In the Oklahoma Advance Directive for Health Care form a health care proxy and alternate can be named. In the new law, the health care proxy is "... authorized to make whatever medical treatment decisions I could make if I were able," but can make decisions regarding life-sustaining treatment and tube feeding only as the person has indicated in the document. This language expands the powers of the health care proxy.

Patients should talk at length with the person they name as their proxy. The proxy should be willing to be a voice and advocate with health care providers when the patient is unable to speak for themselves. The proxy should have a clear idea about the patient's wishes at the end of life.


Talking to patients about advance directives is something that health care professionals know should be done. However, time and circumstance sometimes limit or prevent the conversation. The amendments to the Oklahoma law and changes in the form give new importance to these end-of-life discussions with patients. To think about where to start, ask this question about patients in the hospital, office, or caseload: "Would I be surprised if this patient died in the next six months or year?" If the answer is "No, I would not be surprised if they died soon," then the time for discussion of end-of-life wishes and documentation is now. An advance directive must be filled out before the patient becomes incapacitated by dementia or too ill to make his or her wishes known.

Dr. Joanne Lynn, director of Americans for Better Care of the Dying, has offered some tips for talking about end-of-life care. First, be willing to take the openings that patients offer. Many times they will refer to their own death or ask an oblique question about their prognosis. This is a time for honest answers and discussion, not avoidance. If possible, find a time for the discussion before a crisis hits. When patients have a change of condition that requires new treatment, medication, a change of living situation or decreased functioning, it is logical to take a few minutes to look ahead. Making advance care planning a routine part of nursing assessment is a realistic goal.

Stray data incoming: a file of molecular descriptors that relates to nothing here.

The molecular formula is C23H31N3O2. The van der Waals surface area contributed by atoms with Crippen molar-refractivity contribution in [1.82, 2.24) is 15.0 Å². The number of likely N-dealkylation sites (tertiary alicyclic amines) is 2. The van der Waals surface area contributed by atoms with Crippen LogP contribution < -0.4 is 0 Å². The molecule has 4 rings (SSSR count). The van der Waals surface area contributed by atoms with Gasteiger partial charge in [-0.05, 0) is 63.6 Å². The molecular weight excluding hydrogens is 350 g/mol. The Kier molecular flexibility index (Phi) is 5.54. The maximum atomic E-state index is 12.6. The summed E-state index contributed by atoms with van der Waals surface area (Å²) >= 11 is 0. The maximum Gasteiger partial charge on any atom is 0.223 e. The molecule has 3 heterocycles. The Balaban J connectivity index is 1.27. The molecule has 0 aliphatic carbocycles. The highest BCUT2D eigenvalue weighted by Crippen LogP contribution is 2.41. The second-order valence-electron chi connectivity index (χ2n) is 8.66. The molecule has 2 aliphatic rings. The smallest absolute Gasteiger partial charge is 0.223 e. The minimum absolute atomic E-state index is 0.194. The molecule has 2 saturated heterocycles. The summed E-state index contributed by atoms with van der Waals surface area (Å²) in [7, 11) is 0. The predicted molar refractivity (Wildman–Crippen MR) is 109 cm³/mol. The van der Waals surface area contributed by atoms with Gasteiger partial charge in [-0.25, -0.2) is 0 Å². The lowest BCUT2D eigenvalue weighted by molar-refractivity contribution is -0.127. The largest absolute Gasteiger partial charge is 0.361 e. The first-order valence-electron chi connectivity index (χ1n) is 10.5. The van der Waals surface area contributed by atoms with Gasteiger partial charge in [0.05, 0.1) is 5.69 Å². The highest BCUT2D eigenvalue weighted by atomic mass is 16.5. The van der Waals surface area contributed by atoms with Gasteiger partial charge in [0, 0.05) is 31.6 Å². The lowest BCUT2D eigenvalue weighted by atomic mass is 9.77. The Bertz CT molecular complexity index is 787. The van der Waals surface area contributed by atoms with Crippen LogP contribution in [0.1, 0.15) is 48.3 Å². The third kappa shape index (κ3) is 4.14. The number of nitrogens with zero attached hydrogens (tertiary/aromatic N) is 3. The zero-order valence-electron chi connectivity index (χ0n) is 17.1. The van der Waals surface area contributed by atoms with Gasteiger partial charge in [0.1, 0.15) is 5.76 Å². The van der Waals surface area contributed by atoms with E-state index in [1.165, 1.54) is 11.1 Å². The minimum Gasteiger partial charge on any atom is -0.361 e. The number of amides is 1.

Learn to talk naturally about a time when the patient will no longer be alive. Talk about their current hopes and fears, and explore the questions they may have about the future. Recognize that the patient has a past, is living in the present, and is facing an uncertain future. Talking about the past, exploring what is going well and what is going badly at the present, and asking about their future hopes, dreams and fears is a compassionate part of nursing practice. Take time to hear this narrative, check what has been said; talk not just about practical things, but also emotions and spiritual issues.


The new law specifically states that the older forms of the Oklahoma advance directive are still valid. However, because of the many changes in the new law, it is recommended that everyone complete the new form, even if they have an earlier document. Advance directives are not just for patients. If nurses and their loved ones have not documented their wishes, this is a good time to do so.

In summary, the new Oklahoma Advance Directive for Health Care now goes into effect any time the patient is incapacitated, not just when he or she is terminally ill or persistently unconscious. It has added a new "end-stage condition" to the end-of-life definition. The powers of the proxy have been greatly expanded to speak on behalf of the patient about all medical decisions, not just end-of-life decisions. And it provides clear choices about artificial hydration and nutrition.

A copy of the form can be downloaded from the website of the Oklahoma Palliative Care Resource Center, or by calling 405-271-1491, extension 49194, or e-mail The Oklahoma Palliative Care Resource Center is a comprehensive on-line resource for Oklahoma health care providers interested in palliative care and end-of-life issues.

Linda Edmondson, LCSW, has more than twenty years experience as a medical social worker in end-of-life care. She is a volunteer Co-Chair for the Attorney General's Task Force to Improve End-of-Life Care in Oklahoma.
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Title Annotation:ONA News
Author:Edmondson, Linda
Publication:Oklahoma Nurse
Date:Dec 1, 2006